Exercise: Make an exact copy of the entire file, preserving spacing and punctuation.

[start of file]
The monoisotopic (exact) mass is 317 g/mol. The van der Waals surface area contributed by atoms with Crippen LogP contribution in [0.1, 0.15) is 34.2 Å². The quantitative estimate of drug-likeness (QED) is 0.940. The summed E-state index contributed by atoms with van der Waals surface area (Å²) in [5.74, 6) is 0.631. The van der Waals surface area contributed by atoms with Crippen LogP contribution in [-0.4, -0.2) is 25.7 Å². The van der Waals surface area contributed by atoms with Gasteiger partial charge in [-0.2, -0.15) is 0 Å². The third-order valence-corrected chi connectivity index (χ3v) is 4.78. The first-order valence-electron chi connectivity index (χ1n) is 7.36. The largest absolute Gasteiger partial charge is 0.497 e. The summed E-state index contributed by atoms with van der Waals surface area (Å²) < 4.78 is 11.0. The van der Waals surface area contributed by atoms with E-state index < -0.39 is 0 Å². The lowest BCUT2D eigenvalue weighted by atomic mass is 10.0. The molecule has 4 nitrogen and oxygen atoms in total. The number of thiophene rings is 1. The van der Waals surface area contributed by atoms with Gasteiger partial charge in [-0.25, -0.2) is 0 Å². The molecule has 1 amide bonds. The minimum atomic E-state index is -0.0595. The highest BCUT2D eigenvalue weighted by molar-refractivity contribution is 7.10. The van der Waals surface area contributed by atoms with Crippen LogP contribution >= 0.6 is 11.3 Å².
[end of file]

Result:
The monoisotopic (exact) mass is 317 g/mol. The van der Waals surface area contributed by atoms with Crippen LogP contribution in [0.1, 0.15) is 34.2 Å². The quantitative estimate of drug-likeness (QED) is 0.940. The summed E-state index contributed by atoms with van der Waals surface area (Å²) in [5.74, 6) is 0.631. The van der Waals surface area contributed by atoms with Crippen LogP contribution in [-0.4, -0.2) is 25.7 Å². The van der Waals surface area contributed by atoms with Gasteiger partial charge in [-0.2, -0.15) is 0 Å². The third-order valence-corrected chi connectivity index (χ3v) is 4.78. The first-order valence-electron chi connectivity index (χ1n) is 7.36. The largest absolute Gasteiger partial charge is 0.497 e. The summed E-state index contributed by atoms with van der Waals surface area (Å²) < 4.78 is 11.0. The van der Waals surface area contributed by atoms with E-state index < -0.39 is 0 Å². The lowest BCUT2D eigenvalue weighted by atomic mass is 10.0. The molecule has 4 nitrogen and oxygen atoms in total. The number of thiophene rings is 1. The van der Waals surface area contributed by atoms with Gasteiger partial charge in [-0.25, -0.2) is 0 Å². The molecule has 1 amide bonds. The minimum atomic E-state index is -0.0595. The highest BCUT2D eigenvalue weighted by molar-refractivity contribution is 7.10. The van der Waals surface area contributed by atoms with Crippen LogP contribution >= 0.6 is 11.3 Å².